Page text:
Tonight is the season premiere of “Doctor Who,” a show about which I blog frequently. If you still haven’t discovered it yet, this might be a good time to jump in. (BBC America has a suggested hashtag, #newtowho.) I know I’m a broken record on this, but I’ve loved this show ever since college and I enjoy blogging about it.
“Doctor Who” is a British institution, as familiar over there as Superman or Mickey Mouse here in the states. It’s the story of The Doctor (“Doctor Who” is the title of the show, not necessarily the name of the character), a human-looking alien, of a race called the Time Lords. He travels through space and time in a vessel called a TARDIS which is phone-booth-sized on the outside but enormous on the inside. He’s usually accompanied by one or more traveling companions, and tonight’s season premiere begins a new era of the show with a new sidekick. More about that in a moment.
“Doctor Who” premiered in 1963, and (trivia fact) its premiere was the first entertainment program to air after the BBC ended its extended coverage of the Kennedy assassination. That means it will celebrate its 50th anniversary later this year, amid much hoopla. The original show ran until about 1989. It started running on some American public TV stations during the science fiction craze that followed “Star Wars,” and I first discovered it while a college student in Oklahoma in the early 1980s.
“Doctor Who” was considered a children’s show when it first went on the air, and it sort of grew up with its viewers in its original run. It still has a whimsy and sense of fun that owes a lot to its kid-vid roots.
There was an attempt to bring the show back in 1996 as a British/American co-production, and a TV movie was produced, airing here on the FOX network. But it flopped. The BBC brought the show back on its own in 2005, and it’s been on ever since. The new version aired on Sci-Fi (now SyFy) for a few years but is now on BBC America. You can also find it, along with episodes from the original version, on Netflix.
Unlike “Star Trek” or some other long-running TV shows, “Doctor Who” hasn’t relied on new generations or do-overs to give it longevity. It’s basically the same continuity, with the same character, running all the way back to 1963. But the main character has been played by 11 different actors.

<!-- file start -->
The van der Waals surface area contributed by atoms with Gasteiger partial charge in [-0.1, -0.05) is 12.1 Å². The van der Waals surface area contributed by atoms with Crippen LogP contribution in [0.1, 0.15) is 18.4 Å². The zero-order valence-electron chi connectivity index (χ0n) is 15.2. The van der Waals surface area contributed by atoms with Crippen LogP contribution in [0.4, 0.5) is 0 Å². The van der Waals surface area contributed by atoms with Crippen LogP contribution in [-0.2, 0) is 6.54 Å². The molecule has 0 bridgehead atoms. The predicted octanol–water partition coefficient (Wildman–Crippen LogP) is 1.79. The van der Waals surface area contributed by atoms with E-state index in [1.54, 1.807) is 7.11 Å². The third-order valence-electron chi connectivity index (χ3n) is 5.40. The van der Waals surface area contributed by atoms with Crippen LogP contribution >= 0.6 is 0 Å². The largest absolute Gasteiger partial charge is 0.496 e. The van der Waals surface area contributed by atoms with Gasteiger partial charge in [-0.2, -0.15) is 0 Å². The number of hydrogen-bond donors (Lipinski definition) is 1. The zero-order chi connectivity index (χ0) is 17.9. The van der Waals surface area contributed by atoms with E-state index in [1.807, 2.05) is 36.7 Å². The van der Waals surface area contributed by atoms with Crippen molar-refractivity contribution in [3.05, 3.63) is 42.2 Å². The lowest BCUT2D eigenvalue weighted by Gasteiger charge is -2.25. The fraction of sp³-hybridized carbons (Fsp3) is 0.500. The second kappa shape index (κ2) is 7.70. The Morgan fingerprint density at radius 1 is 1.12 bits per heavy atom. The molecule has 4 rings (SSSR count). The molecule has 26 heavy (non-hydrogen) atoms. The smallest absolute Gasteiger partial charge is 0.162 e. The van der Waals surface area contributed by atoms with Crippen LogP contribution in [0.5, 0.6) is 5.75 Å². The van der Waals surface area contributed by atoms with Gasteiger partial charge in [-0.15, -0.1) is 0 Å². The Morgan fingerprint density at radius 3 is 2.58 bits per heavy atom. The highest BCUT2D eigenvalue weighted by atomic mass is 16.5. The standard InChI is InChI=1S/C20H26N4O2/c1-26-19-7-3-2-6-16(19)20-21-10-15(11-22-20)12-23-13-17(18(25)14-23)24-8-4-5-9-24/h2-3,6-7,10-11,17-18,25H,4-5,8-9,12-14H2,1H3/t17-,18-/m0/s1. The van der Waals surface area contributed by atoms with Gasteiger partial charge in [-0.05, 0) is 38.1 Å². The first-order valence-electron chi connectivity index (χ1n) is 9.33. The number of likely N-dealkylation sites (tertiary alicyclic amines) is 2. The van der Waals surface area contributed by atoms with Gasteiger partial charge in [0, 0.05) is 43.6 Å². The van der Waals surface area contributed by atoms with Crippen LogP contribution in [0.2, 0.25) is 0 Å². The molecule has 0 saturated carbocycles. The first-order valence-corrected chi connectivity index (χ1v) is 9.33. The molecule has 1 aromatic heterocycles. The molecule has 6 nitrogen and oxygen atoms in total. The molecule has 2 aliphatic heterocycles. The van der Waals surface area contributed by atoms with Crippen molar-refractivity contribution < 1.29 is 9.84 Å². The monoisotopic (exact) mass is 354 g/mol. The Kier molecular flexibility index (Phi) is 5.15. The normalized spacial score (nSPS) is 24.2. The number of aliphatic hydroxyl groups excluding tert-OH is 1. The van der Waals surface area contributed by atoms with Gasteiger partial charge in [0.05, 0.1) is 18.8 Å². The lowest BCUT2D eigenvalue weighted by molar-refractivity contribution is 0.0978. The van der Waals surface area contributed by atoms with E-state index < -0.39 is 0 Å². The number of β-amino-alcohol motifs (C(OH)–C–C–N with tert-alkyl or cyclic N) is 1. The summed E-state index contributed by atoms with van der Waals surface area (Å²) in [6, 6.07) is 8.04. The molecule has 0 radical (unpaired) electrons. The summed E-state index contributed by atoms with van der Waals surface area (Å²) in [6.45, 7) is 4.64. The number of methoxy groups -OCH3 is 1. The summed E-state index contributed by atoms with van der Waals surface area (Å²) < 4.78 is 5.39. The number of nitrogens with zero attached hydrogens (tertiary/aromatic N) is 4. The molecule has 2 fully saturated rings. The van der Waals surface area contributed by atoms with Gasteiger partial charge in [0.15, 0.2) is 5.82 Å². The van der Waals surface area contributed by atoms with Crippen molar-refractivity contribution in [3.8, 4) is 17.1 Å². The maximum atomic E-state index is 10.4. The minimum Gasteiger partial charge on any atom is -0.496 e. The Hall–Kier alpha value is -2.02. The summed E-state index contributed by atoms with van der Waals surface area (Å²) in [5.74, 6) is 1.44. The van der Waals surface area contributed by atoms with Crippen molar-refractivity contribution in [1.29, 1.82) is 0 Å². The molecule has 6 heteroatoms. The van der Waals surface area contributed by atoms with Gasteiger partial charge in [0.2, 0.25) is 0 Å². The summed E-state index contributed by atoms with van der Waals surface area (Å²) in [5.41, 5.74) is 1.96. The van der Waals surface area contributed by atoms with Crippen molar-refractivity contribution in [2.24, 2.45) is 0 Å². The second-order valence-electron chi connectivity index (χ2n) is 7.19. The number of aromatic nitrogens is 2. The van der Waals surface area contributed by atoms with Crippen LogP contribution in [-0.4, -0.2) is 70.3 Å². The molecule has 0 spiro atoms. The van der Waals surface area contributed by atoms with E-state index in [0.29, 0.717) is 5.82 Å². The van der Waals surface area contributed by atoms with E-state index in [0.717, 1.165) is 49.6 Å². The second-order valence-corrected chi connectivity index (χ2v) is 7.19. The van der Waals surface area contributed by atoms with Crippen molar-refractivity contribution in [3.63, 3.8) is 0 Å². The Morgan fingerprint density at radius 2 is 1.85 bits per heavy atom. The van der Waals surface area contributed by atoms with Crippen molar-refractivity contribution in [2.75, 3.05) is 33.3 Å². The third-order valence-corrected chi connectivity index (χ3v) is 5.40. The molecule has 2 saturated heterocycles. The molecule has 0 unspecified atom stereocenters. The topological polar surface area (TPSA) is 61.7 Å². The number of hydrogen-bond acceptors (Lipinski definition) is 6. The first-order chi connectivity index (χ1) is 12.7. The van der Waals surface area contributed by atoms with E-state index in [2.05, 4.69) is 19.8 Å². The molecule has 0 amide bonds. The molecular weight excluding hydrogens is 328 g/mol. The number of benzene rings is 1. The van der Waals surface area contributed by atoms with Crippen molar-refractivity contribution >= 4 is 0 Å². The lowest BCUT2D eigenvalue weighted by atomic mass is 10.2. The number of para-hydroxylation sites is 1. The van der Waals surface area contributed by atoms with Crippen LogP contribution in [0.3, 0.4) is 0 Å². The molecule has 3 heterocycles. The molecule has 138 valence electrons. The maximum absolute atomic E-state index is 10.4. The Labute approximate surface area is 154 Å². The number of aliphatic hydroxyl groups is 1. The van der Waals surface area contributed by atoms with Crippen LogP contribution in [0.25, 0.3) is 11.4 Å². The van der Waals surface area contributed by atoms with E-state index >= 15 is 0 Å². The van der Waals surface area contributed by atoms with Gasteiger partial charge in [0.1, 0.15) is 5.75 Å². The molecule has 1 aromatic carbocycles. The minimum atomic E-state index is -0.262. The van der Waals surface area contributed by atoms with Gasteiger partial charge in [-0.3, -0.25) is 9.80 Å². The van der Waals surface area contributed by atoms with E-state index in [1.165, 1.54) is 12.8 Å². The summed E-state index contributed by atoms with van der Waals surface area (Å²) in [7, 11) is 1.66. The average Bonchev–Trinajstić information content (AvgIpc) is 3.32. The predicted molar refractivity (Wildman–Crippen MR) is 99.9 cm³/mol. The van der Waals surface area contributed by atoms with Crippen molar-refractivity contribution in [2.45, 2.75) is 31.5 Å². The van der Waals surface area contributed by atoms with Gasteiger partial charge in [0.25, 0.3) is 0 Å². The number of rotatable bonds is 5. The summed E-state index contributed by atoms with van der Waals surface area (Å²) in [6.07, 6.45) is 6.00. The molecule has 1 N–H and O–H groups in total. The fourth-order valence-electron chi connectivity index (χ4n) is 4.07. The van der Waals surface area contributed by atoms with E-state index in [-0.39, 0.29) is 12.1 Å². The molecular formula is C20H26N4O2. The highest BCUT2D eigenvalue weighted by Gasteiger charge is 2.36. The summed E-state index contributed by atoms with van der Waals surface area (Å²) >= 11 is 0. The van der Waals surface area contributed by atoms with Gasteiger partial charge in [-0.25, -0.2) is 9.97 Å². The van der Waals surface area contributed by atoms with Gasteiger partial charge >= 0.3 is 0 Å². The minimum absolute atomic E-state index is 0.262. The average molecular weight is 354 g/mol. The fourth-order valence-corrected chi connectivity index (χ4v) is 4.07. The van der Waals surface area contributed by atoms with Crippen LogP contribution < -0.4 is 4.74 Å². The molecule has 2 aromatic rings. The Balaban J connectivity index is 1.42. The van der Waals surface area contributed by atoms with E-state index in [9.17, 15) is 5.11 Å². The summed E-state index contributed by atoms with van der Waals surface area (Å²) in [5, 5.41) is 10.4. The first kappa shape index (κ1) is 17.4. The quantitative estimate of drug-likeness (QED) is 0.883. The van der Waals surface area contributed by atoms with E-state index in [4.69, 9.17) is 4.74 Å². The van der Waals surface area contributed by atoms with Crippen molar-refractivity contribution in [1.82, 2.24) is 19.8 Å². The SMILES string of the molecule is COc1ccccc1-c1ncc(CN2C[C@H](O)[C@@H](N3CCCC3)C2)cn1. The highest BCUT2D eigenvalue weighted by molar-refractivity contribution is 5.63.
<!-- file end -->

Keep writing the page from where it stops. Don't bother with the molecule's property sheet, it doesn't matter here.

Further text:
When original star William Hartnell quit the show in the mid-1960s, the BBC wanted to keep it going, and the producers invented a plot twist that probably wouldn’t have passed muster if the show had been aimed at adults. They simply established that Time Lords, when subjected to extreme physical trauma, could regenerate themselves, creating a new body. Each new incarnation is still The Doctor, with all of his memories, but may have subtle differences in personality or outlook caused by the transformation. (Every so often, the joke gets made that another British icon – Bond, James Bond – must also be a Time Lord.)
Hartnell (far left in the collage above) was white-haired and grandfatherly, but suddenly The Doctor, now played by Patrick Troughton, had black bangs and was considerably more energetic. There were seven different Doctors in the show’s original run. The most famous here in America was Tom Baker, with his curly hair, droopy eyes and long, multi-colored scarf, because his episodes were the ones that started showing up first during that post-“Star Wars” period. The last Doctor from the original show, Sylvester McCoy, appeared in the first few minutes of the TV movie, providing continuity with the old show, before regenerating into Paul McGann, who would have starred in that ill-fated revival. When the show was relaunched in 2005, Christopher Eccleston played the role, followed by David Tennant and the current Doctor, Matt Smith.
The traveling companions are an important part of the show. Of course, they also give an excuse for cheesy exposition – The Doctor delights in showing Earthlings the sights, throughout space and time. He explains to them, and by proxy to us the viewer, any critical pieces of information.
Matt Smith started the show with Amy Pond (Karen Gillan) as his traveling companion, joined eventually by Pond’s fiance, then husband, Rory Williams (Arthur Darvill). They left the show, in heartbreaking fashion, at the end of its last regular season.
The new companion, Clara (Jenna Louise Coleman) was introduced during an episode last season and then introduced more fully during the Christmas special that fell between the two seasons. In
both each of those appearances, she was killed – leading the Doctor to wonder who she is and how she can be reincarnated time and again throughout history. I suspect that question will be a running theme this season, but hopefully she’ll get to stick around a little longer at a time. She’s not Kenny from “South Park,” after all. (Or is she? That would be an interesting crossover.)
Anyway, the start of a new season might be a good chance to try the show out if you’ve never seen it before. It’s a wonderful mix. Some episodes are funny, some terrifying, some heartbreaking. There was a wonderful episode where The Doctor and Amy try to change the fate of Vincent Van Gogh. There are also recurring villains – notably the Daleks, salt-shaker-shaped cyborgs predating R2-D2 by 15 years; the Cybermen, who were like the Borg long before Jean-Luc Picard was a gleam in Gene Roddenberry’s eye; The Master, a sinister rival Time Lord; and the Weeping Angels, an invention of current executive producer Steven Moffat, murderous statues who can only move when no one is looking at them.
The season premiere, “The Bells of Saint John,” airs tonight at 7 p.m. Central (8 Eastern) on BBC America. Check it out.